Georgia’s “castle doctrine” applies to the use of deadly force in the protection of your personal safety and your property in your own home. While the castle doctrine does not provide absolute protection, it will provide a strong defense in many cases involving attacks on intruders.

5. Coercion or Duress

If you committed a crime because someone else put you in a situation where you felt that you had no choice other than to do so, then you may be able to assert the affirmative defense of coercion or duress.

6. Defense of Others

Similar to self-defense (discussed below), defense of others can also constitute justification for the commission of an assault or homicide in Georgia. Exceptions include situations where the defendant provoked the attack, the defendant was fleeing after the commission of a felony, or the defendant was involved in physical combat.

7. Denial of Right to Counsel

Under the Fifth Amendment to the U.S. Constitution, all criminal defendants have the right to counsel. If you were denied your right to counsel, then any statements you made to the police or prosecutors may be inadmissible in your criminal trial.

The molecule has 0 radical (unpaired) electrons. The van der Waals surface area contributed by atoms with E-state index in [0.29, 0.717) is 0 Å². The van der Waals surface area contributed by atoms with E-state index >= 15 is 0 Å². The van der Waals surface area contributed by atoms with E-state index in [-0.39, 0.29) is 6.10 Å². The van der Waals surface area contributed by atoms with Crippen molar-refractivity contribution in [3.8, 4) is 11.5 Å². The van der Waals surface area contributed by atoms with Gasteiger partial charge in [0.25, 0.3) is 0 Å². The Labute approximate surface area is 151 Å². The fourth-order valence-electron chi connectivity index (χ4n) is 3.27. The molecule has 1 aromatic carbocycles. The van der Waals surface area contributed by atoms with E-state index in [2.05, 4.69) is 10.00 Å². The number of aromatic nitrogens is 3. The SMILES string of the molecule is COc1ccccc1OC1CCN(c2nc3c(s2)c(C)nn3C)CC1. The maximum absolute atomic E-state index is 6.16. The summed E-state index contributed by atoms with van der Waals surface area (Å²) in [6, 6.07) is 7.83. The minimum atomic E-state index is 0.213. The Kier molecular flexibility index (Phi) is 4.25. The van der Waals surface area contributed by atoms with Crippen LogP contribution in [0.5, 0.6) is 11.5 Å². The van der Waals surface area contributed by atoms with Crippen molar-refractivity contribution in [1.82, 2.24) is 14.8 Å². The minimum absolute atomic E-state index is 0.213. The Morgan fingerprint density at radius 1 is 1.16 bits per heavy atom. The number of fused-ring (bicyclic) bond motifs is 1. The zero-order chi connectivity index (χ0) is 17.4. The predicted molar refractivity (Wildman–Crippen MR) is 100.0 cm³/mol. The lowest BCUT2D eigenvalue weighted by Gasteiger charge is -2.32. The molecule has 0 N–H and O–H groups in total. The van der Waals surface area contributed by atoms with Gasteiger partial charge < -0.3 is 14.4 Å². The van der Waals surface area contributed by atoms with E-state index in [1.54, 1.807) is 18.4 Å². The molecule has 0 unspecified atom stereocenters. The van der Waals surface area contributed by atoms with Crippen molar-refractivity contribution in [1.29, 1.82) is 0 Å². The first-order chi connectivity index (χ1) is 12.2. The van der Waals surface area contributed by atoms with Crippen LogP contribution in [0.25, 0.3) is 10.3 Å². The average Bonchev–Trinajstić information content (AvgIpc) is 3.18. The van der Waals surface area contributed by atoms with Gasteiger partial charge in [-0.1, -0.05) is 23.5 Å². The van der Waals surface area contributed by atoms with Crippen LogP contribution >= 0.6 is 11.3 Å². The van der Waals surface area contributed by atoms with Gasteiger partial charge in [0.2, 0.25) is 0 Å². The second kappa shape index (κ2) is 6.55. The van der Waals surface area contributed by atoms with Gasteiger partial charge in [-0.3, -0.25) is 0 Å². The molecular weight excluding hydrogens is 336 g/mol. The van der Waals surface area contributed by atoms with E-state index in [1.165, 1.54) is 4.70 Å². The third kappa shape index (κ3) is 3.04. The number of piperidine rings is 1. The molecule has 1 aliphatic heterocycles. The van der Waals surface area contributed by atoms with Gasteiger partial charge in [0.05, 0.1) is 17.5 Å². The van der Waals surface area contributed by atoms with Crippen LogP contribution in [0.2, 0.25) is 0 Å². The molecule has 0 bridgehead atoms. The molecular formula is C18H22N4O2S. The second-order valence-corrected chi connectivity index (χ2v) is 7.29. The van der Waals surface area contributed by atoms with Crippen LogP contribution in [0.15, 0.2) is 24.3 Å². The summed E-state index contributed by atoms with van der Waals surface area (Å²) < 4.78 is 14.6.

8. Double Jeopardy

The Fifth Amendment also protects defendants against being prosecuted twice for substantially the same offense. This is true even if the prior prosecution did not result in a conviction.

9. Ex Post Facto Law Enforcement

You can only be prosecuted for a crime if it was outlawed at the time of your alleged offense. If Georgia enacted a law prohibiting your conduct after the fact, then you are protected under the U.S. Constitution’s protection against ex post facto criminal prosecution.

10. Faulty Evidence

From improper calibration of breathalyzer devices in DUI cases to chain of custody issues involving drugs, guns, and other evidence, if the government’s evidence against you is faulty, it should not be admitted into evidence in court.